Fishing with Dad


My parents both have birthdays close to Mother’s and Father’s Day, so shopping for them can be hard.

My dad retired years ago, and declared soon after that he no longer wanted to receive the following presents: Ties, dress shirts, leather belts or v-neck sweaters. He wanted things more suited to his new lifestyle, which meant t-shirts, cargo shorts and things for the garden.

I got dad a t-shirt for Father’s Day. He’s been losing weight so there’s no point in buying him shorts that may not fit him in a bit. And I think our garden is fine the way it is.

Which meant his birthday rolled around and I was all out of ideas.

But there is no gift better than the gift of time, so I took my dad out for a day on one of the fishing boats out of Sheepshead Bay. From 9-4 we set out on the wild sea — mainly off the tip of Breezy Point, the Narrows and the Coney Island flats — to catch our dinner.

We caught a lot of sea robins, got hooked on a couple mussel beds, dad caught a lot of tiny flukes. I caught an 18-inch fluke, but the little guy was an inch and a quarter-of-an-inch too short to legally keep. We threw him back, and he swam quickly back down into the darkness.

I enjoyed the sun and the conversation the most. We met Leo, an old guy determined to catch food for the week. He gave me some of his good bait, but it didn’t seem to work. We chatted with a bricklayer out of work for a couple months, and a self-proclaimed chef — really a retired cop with an interest in cooking — who gave us some great recipes for fish, if we ever caught anything.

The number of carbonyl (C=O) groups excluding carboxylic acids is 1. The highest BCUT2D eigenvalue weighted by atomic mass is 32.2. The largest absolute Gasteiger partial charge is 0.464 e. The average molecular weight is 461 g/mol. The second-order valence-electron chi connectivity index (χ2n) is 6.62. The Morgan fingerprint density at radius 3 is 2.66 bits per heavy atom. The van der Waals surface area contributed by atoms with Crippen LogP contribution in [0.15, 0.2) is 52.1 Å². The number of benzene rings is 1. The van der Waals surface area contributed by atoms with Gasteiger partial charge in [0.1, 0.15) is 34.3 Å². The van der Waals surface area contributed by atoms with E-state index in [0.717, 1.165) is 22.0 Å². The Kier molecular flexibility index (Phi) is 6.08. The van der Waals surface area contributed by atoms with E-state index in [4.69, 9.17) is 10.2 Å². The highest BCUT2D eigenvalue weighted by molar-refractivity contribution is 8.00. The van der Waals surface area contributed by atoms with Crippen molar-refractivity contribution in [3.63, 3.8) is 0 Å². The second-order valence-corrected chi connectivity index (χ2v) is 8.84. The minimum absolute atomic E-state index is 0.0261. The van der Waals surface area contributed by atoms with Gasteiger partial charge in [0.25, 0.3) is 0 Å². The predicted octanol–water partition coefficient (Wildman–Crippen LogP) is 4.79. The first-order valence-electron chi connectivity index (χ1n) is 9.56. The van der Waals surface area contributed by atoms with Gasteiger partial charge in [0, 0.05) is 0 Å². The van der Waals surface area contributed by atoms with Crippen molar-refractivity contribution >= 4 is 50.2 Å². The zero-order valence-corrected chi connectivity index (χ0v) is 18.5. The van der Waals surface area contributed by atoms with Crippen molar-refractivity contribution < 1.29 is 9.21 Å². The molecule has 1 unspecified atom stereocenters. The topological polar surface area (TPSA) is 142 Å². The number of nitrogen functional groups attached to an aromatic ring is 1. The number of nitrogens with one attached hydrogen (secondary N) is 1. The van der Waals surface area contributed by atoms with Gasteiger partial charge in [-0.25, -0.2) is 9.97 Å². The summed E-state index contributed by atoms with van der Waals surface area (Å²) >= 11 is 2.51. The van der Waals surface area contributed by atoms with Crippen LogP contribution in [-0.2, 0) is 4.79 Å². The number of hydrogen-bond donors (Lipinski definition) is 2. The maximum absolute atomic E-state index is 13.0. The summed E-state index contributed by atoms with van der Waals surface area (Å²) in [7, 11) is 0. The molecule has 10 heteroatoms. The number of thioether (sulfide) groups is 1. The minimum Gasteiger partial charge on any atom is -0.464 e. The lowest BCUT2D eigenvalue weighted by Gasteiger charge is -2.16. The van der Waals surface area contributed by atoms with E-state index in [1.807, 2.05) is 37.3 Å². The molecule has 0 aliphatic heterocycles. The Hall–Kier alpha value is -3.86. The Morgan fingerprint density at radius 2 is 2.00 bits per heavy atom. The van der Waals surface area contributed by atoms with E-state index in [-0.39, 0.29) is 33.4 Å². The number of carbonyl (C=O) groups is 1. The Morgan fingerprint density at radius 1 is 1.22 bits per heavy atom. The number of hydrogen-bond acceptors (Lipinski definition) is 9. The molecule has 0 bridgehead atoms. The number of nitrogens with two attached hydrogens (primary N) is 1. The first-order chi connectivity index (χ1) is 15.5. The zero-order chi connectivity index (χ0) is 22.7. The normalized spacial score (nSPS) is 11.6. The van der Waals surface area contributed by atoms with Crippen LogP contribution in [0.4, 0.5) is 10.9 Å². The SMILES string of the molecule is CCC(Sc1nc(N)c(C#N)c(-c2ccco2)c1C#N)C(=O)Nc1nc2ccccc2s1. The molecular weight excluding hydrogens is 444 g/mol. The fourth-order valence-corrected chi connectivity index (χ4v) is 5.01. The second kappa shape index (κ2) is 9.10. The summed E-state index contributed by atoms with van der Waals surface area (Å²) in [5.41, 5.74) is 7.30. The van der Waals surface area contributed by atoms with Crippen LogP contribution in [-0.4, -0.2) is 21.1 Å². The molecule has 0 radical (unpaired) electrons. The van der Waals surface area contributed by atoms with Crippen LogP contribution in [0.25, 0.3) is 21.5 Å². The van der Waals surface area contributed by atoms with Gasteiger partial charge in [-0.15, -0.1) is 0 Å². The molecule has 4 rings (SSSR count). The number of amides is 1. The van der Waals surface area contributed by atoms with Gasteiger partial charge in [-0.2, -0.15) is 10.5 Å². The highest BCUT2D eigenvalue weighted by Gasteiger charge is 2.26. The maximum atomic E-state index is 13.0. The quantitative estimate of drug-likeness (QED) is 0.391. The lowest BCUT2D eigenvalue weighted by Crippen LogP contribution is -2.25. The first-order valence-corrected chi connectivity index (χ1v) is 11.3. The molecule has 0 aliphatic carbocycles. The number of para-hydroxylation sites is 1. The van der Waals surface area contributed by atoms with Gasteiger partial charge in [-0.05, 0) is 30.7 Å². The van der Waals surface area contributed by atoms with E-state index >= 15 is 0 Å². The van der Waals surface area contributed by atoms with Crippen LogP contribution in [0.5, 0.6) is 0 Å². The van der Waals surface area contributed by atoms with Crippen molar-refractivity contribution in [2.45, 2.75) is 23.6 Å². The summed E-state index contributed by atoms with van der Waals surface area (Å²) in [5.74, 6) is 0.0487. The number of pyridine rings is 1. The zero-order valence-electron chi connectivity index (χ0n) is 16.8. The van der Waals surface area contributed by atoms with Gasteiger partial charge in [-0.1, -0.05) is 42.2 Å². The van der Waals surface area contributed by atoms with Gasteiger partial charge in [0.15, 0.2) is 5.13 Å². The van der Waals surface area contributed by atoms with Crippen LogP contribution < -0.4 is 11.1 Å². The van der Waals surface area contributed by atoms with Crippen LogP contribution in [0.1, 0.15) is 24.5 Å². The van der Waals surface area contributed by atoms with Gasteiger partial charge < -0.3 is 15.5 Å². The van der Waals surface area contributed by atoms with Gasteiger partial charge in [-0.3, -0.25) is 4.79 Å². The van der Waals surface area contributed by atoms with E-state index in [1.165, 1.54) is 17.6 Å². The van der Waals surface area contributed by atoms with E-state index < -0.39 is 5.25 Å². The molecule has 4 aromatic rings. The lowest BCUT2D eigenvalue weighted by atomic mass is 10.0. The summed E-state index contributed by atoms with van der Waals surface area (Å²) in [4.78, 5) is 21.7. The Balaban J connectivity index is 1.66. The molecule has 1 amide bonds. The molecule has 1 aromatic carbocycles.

We didn’t, so the best part of our trip would have to be on land, at the calamari house across Emmons we love so much. To give you an idea of how much we love Randazzo’s, I’ll admit that we went here after my sister’s high school graduation (although perhaps that says more about us than about the “galamah.”)

Dad and I ordered a well-deserved feast after a day of fishing, no catching. We started with a dozen littlenecks, which we ate with lots of horseradish and hot sauce. Next were steamers dipped and drenched in broth and butter. My dad got a bowl of Manhattan Clam Chowder, and we split the fried calamari with “hot” sauce, perhaps my favorite sauce in the world (BESIDES YOURS MOM.) I also ordered a fried soft-shelled crab sandwich because, why not?










On the drive home we both promised we’d lie to Fran about what we ate. She didn’t believe it when we said we only ate Greek yogurt.

Speaking of Fran, she may get a lot of shine on this blog when it comes to food, but I can’t neglect to mention Mike’s foodie tendencies, perhaps stronger than mom’s. He’s a retired probation officer, and spent a lot of time out “in the field” hanging with criminals in the five boroughs. This meant he ate a lot, all over, and would always take us to his favorite spots.

When you follow mobsters, you tend to eat like one.

I thought Monday — perhaps because we were so close — about two of our favorite places to visit in Coney Island that have since shut down.

There was Ariel Pizza (I think that’s what it was called?) on Neptune, which gave me my first introduction to real Italian-style pizza. My dad first brought me here with my sister and our BFF Clare before a trip to the Aquarium over one Easter break, and I still have dreams of their white pizza and wooden interior.

Next door to Ariel’s was a tiny bread shop that I always thought smelled weird (it smelled bready) and sold only two things — regular and semolina Italian bread. One bite of the bread would give you enough explanation as to why they didn’t sell anything else.

Driving home from grandma’s in Bensonshurst, or later from the cemetary on Staten Island, my dad would find a reason to pull off the Belt and stop for bread. We’d buy two loaves, one for home and one for the short ride home, passing a warm loaf of italian bread back and forth in the car.

Our eating habits have improved, thankfully. But bready, cheesy memories stick around.

Let’s go fishing again soon, dad. We can even skip the fishing and go straight to the calamari.